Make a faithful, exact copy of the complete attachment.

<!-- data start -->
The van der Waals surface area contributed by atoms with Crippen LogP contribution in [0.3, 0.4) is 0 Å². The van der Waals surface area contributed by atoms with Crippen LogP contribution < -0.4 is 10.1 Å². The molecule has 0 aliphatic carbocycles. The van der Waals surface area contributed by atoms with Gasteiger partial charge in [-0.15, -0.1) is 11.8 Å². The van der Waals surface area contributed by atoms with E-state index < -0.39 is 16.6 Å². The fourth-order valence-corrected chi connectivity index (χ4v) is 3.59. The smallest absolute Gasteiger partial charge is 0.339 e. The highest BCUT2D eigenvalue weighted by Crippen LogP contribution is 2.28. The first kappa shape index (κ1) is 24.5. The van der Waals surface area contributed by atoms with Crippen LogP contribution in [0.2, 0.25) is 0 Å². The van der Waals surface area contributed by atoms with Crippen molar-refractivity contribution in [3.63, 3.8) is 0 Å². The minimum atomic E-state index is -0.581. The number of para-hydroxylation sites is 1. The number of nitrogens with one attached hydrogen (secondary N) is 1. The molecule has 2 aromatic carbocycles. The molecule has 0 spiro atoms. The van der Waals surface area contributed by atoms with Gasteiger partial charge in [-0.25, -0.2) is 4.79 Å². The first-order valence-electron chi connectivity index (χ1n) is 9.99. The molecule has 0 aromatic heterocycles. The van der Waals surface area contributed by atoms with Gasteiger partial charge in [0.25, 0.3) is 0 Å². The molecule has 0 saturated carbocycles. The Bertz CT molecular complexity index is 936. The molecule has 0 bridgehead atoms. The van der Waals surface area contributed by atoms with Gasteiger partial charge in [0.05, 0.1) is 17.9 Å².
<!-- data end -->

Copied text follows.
The van der Waals surface area contributed by atoms with Crippen LogP contribution in [0.3, 0.4) is 0 Å². The van der Waals surface area contributed by atoms with Crippen LogP contribution < -0.4 is 10.1 Å². The molecule has 0 aliphatic carbocycles. The van der Waals surface area contributed by atoms with Gasteiger partial charge in [-0.15, -0.1) is 11.8 Å². The van der Waals surface area contributed by atoms with E-state index < -0.39 is 16.6 Å². The fourth-order valence-corrected chi connectivity index (χ4v) is 3.59. The smallest absolute Gasteiger partial charge is 0.339 e. The highest BCUT2D eigenvalue weighted by Crippen LogP contribution is 2.28. The first kappa shape index (κ1) is 24.5. The van der Waals surface area contributed by atoms with Crippen LogP contribution in [0.2, 0.25) is 0 Å². The van der Waals surface area contributed by atoms with Crippen molar-refractivity contribution in [3.63, 3.8) is 0 Å². The minimum atomic E-state index is -0.581. The number of para-hydroxylation sites is 1. The number of nitrogens with one attached hydrogen (secondary N) is 1. The molecule has 2 aromatic carbocycles. The molecule has 0 spiro atoms. The van der Waals surface area contributed by atoms with Gasteiger partial charge in [-0.25, -0.2) is 4.79 Å². The first-order valence-electron chi connectivity index (χ1n) is 9.99. The molecule has 0 aromatic heterocycles. The van der Waals surface area contributed by atoms with Gasteiger partial charge in [0.25, 0.3) is 0 Å². The molecule has 0 saturated carbocycles. The Bertz CT molecular complexity index is 936. The molecule has 0 bridgehead atoms. The van der Waals surface area contributed by atoms with Gasteiger partial charge in [0.05, 0.1) is 17.9 Å².